Hospital Associations Raise Concerns Over 2013 IPPS Proposed Rule

The recent release of the Inpatient Prospective Payment System (IPPS) Proposed rule for fiscal year (FY) 2013 has not been completely well-received by hospitals. Specifically, CMS has come under criticism with regard to documentation and coding adjustments that followed the implementation of Medicare severity diagnosis-related groups (MS-DRGs) in 2007.

Some aspects of the Proposed rule, released on May 11, 2012, have received positive comments, in particular, the implementation of the value-based purchasing program. According to a previous blog post, IPPS hospitals will receive $904 million more in 2013 than in 2012 under the rule.  Public comments were requested by CMS to be made by June 25th.

Leading the criticism of documentation and coding adjustments are two hospital associations: (1) the American Hospital Association (AHA), on behalf of 5,000 member hospitals, health systems, and health care organizations; and (2) the Federation of American Hospitals (FAH), representing 1,000 investor-owned or managed community hospitals and health systems. Both associations point to the “flawed methodology” CMS is using for determining the effect of documentation and coding. Specifically, the associations point to the 0.8 percent payment reduction, proposed to continue for FY 2013, which CMS bases on its conclusion of a continued increase in case mix in FY 2010 due to coding and documentation improvements. AHA cites, however, that CMS is “comparing hospitals’ documentation and coding practices to their documentation and coding practices under an entirely different system in FY 2007; doing so is highly inappropriate.” Both associations claim that the cuts are excessive. 

Charles N. Kahn III, President and CEO of FAH, in his letter to Marilyn Tavenner, Acting Administrator of CMS, went on to spell out the problems he saw with CMS’ methodology for determining outlier fixed-loss thresholds and the level of outlier payments as well.  According to Kahn, “much more needs to be done to improve the accuracy of CMS’s projections and substantially reduce, if not eliminate, chronic payment shortfalls, which total more than $5 billion since 2003.” Kahn also pointed to “a troubling lag in using the most current cost report data, which resulted in the proposed rules’ excessive estimate of FY 2012 outlier payments, and by extension, an FY 2013 proposed fixed-loss threshold that is still too high, even after CMS’s welcome and prompt correction of an error in the proposed rule.”  FAH is also concerned that the proposed discretionary budget neutrality adjustment for long-term care hospitals (LTCHs) is unnecessary because any remnants of the 2.5% excess payments that are believed to have occurred in FY 2003 has already been eliminated from past and future LTCH prospective payment system (LTCH PPS) payments.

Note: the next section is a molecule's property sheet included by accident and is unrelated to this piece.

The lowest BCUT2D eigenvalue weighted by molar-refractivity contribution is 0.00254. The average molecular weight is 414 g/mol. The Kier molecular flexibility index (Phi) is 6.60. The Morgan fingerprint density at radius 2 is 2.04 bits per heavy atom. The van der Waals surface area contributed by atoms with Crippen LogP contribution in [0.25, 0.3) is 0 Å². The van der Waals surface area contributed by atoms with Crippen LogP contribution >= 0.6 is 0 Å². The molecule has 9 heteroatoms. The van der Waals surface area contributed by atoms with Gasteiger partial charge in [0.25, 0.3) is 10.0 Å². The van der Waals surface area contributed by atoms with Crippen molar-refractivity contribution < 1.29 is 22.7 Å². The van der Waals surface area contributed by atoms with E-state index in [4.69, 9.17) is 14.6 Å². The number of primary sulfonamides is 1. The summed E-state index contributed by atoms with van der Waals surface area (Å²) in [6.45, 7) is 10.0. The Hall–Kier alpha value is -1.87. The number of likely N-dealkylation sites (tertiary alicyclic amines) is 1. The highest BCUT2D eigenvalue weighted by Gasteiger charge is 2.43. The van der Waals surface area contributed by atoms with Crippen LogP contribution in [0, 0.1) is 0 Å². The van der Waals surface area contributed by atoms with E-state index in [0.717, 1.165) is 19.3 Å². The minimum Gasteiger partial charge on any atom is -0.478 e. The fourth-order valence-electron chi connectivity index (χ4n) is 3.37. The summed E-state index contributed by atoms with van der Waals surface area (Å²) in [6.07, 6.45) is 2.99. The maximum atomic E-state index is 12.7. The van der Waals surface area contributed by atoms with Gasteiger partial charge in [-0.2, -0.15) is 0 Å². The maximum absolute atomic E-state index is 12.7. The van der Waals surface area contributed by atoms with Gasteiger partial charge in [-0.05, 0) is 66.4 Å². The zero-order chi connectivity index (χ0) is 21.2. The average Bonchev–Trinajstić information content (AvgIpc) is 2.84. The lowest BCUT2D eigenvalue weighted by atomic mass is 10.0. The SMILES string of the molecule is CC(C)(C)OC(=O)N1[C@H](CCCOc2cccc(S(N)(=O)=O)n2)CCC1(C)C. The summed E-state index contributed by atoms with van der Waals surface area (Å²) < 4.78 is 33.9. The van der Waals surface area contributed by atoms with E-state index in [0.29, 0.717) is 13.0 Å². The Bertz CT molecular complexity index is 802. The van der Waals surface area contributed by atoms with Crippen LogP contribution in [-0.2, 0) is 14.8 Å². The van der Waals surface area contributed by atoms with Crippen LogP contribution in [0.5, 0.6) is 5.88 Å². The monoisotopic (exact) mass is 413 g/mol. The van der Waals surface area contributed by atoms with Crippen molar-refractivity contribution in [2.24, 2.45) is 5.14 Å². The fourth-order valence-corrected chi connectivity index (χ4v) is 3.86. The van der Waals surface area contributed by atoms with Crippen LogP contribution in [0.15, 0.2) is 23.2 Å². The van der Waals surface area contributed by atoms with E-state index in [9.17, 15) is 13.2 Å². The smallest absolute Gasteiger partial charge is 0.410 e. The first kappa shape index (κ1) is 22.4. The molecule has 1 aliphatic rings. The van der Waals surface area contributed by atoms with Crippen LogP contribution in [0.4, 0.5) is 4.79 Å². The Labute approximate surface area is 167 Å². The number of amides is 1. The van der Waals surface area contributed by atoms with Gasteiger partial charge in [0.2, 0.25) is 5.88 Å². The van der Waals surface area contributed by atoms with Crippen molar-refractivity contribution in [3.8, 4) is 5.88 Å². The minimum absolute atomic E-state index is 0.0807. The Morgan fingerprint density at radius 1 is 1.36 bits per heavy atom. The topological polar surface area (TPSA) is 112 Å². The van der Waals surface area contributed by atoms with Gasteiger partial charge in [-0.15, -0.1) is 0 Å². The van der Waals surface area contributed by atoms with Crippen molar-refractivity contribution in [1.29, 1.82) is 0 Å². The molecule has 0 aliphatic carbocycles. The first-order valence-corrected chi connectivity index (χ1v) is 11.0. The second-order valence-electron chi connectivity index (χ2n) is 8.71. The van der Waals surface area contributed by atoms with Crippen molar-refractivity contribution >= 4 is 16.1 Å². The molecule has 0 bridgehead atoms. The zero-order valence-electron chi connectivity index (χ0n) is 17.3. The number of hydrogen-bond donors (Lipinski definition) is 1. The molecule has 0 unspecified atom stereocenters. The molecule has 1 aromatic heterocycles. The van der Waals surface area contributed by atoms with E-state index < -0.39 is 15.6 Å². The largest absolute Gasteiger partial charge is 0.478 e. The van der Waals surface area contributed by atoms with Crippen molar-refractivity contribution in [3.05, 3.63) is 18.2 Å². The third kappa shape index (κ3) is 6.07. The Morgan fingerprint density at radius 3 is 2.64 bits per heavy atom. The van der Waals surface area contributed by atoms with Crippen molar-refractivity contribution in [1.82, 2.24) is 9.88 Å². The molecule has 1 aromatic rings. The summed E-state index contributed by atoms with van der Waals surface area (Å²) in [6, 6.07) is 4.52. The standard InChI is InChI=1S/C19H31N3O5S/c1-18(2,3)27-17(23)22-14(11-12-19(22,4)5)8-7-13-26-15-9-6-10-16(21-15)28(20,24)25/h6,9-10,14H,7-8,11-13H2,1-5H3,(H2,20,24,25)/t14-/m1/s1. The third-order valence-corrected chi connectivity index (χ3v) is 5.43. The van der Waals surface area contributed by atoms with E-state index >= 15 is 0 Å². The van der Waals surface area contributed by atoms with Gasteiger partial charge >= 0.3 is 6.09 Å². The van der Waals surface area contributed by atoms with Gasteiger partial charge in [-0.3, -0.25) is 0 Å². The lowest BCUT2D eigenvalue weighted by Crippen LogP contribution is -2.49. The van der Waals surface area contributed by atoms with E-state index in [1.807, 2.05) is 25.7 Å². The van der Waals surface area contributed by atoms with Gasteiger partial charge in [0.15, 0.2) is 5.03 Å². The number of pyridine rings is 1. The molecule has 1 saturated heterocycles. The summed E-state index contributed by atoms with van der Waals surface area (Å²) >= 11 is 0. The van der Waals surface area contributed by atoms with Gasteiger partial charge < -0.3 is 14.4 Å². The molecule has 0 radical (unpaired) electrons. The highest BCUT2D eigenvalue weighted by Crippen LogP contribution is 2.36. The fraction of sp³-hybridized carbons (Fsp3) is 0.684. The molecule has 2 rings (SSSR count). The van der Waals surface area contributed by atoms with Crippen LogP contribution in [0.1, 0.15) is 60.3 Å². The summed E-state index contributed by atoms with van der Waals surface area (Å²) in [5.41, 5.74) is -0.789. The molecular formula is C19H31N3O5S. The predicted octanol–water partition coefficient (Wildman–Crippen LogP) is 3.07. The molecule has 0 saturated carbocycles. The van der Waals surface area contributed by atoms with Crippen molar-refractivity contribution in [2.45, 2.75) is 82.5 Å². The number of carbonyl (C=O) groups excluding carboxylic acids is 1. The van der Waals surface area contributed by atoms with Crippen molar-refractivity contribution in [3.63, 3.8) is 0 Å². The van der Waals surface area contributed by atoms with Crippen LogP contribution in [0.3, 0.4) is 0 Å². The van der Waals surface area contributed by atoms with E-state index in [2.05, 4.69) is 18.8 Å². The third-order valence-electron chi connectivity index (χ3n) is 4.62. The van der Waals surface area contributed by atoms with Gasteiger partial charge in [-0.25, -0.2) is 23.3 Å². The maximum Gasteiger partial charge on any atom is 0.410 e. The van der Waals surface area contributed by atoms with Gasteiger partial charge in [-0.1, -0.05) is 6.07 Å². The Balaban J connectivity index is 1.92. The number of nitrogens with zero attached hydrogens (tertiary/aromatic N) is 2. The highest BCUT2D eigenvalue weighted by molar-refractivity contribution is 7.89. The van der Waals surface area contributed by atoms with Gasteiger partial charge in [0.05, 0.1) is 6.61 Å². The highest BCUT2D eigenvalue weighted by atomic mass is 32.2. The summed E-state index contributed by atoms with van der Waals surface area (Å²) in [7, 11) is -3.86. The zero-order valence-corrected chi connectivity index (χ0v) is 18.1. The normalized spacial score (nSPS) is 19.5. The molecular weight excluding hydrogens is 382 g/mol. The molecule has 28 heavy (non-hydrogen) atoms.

Rick Pollack, Executive Vice President of AHA, also raised issues in his letter to Tavenner regarding the Hospital Readmissions Reduction Program, which will reduce payments to hospitals with higher-than expected readmission rates starting in 2013.  Required by to the Patient Protection and Affordable Care Act (PPACA) (P.L. 111-148), the program mandates that readmission measures account for readmissions that are planned and related to the initial admission, but CMS has not excluded those readmissions, despite requests from the public to do so.  Pollack also raised concerns about Sole Community Hospital (SCH) classification, which does not require re-approval except for when there is a change in the circumstances under which classification was approved.  In the 2013 proposed rule, however, CMS proposes that SCHs be required to report to their fiscal intermediary anything that could have affected its initial classification, or CMS may revoke the SCH classification retroactive to when it was grants.  AHA disagrees with the policy, calling it “inappropriately punitive.”

Just how responsive and receptive CMS will be to these issues is yet to be seen.  CMS will address these, and all other comments and concerns by others, in its IPPS Final rule for FY 2013, which should be issued by August 1, 2013. Stayed tuned for further analysis once the Final rule is released…